EUTHANASIA: by Paul RussellNews Weekly
Providing legal cover for doctors who kill
, August 20, 2011
A new euthanasia and assisted suicide bill, currently before South Australia’s parliament, is by far the most dangerous of such bills to be served up so far.
According to MPs supporting this bill, which was originally moved by Labor backbencher Stephanie Key, the bill isn’t really about euthanasia but only about giving added legal protections for doctors going about their normal business (or words to that effect).
But if the bill isn’t about euthanasia, why does euthanasia campaigner Dr Phillip Nitschke visit Adelaide so often? And why does he persist in saying that he’ll set up a death clinic there?
Furthermore, why does the bill need to amend the state’s Criminal Code and, in particular, the section on homicide? If it were solely about the protection of doctors in the normal course of their work, the more logical act to amend would be the Consent to Medical Treatment and Palliative Care Act 1995, in particular, the subsection entitled: Protection for medical practitioners, etc.
The reason for changing the Criminal Code rather than the medical and palliative care act is simple: the bill is about homicide, that is the killing of one human being by another human being. The Key bill would create an unprecedented legal defence for doctors who kill.
There is a vast difference between allowing someone to die and killing. Allowing someone to die by acceptance of the fact that death is imminent — in other words, by not pursuing active treatment, or by withdrawing burdensome and futile treatment — is an accepted practice, and doctors are protected in doing so by the medical and palliative act.
This current law is important: it allows doctors to work with confidence in the proper care of the patient, and it is educative of where the boundaries lie. It is doubtful whether doctors need any more practical protection than what is already in place; but, even if they did, this is not the bill to achieve that end.
Intentional killing, be it by an action or an omission with that specific outcome is mind, it utterly different.
Stephanie Key’s bill specifically provides “a defence to a charge of an offence … arising out of the death or intended death of a person if the death resulted, or was intended to result, from the administration of drugs to the person by the defendant”.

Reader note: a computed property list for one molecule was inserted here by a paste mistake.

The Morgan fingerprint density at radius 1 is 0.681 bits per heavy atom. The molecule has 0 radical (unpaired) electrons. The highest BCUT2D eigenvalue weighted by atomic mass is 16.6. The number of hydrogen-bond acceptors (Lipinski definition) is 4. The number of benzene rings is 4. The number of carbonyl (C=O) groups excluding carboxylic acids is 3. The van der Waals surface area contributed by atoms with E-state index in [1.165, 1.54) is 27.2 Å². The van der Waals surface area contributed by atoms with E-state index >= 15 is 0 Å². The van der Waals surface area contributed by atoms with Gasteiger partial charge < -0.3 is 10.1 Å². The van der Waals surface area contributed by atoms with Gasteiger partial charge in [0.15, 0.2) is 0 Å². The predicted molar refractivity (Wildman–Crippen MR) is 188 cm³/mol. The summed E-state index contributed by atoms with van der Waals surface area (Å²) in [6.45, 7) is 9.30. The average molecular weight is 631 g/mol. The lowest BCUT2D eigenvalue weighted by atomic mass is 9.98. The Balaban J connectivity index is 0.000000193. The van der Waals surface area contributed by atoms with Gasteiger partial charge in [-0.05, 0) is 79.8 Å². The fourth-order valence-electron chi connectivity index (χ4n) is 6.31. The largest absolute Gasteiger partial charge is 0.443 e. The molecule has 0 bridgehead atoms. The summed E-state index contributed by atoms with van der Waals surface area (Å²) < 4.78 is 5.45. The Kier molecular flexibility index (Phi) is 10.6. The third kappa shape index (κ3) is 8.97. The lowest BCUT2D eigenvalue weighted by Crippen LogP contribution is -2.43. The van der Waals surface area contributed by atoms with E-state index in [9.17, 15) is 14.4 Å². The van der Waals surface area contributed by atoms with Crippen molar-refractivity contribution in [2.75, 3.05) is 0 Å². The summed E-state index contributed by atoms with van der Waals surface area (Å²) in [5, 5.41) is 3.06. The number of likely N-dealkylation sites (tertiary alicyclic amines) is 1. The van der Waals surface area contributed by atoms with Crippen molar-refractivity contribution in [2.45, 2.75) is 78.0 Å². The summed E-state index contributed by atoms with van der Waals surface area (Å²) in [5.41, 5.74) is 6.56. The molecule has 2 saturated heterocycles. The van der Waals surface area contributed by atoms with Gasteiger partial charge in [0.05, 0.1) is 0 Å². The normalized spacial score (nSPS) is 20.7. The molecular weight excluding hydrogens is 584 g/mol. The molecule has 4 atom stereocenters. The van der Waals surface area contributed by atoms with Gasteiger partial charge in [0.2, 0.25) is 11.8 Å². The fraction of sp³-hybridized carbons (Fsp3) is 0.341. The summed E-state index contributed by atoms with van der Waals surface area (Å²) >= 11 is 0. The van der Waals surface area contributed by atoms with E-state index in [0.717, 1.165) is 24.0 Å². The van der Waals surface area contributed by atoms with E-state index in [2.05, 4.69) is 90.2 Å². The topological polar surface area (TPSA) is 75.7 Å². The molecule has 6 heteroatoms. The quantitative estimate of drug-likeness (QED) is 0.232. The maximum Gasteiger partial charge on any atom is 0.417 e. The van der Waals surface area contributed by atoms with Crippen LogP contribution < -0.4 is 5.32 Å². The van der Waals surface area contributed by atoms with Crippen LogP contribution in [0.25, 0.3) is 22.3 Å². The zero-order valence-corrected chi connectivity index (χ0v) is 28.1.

Death or intended death? “Intended” here clearly refers to a possible occasion where the patient did not die, but it also bells the cat: the intention was death, in other words to kill. And “the administration of drugs to the person” is simply the usual means of doing so.
All that the defendant will have to do, in order to enjoy the protection of these proposed laws, is to prove, “on the balance of probabilities”:
a) that he was, “at the time of the conduct to which the charge relates, a treating practitioner of the person”;
b) that he “believed on reasonable grounds that the person was an adult person of sound mind who was suffering from an illness, injury or other medical condition that irreversibly impaired the person’s quality of life so that life had become intolerable to that person” (the vague concept of “qualifying illness” being the bill’s criterion for euthanasia or assisted suicide).
c) that “the conduct to which the charge relates occurred at the express request of the person”; and
d) that “the conduct to which the charge relates was, in all the circumstances, a reasonable response to the suffering of the person”.
A “reasonable response”? This is a highly subjective term and sets the bar abnormally low on the scale of legal defence.
Who can contradict this assertion of reasonableness? Not the patient. Not the independent witness — none is required. Not the doctor or psychiatrist who gave the second opinion — none is required. Did the patient consent? Who will ever know?
The bill provides a legal defence for assisted suicide in the same manner not only for doctors but also for those assisting the doctor, such as nurses and other doctors.
Already the bill describes only a scenario, post-mortem, when a relative or friend of the deceased lodges a complaint. However, a conviction is made all the more unlikely by a later clause in the bill that effectively directs the court in its deliberations.
It says: “In determining whether particular conduct was a reasonable response to the suffering of a person with a qualifying illness, a court must have regard to the fact that the Parliament intends that conduct bringing about the end of a person’s life is a reasonable response to such suffering in exceptional circumstances, including where palliative care measures have not relieved the person’s suffering to a level acceptable to the person.”
It is unlikely that a public prosecutor would be convinced that action against a doctor would be successful in these circumstances.
Paul Russell is director of the national network, HOPE: Preventing Euthanasia & Assisted Suicide www.noeuthanasia.org.au and vice-chairman of the Euthanasia Prevention Coalition International.
South Australian readers who want to take action against this bill should call the NCC SA office on (08) 8363 5044.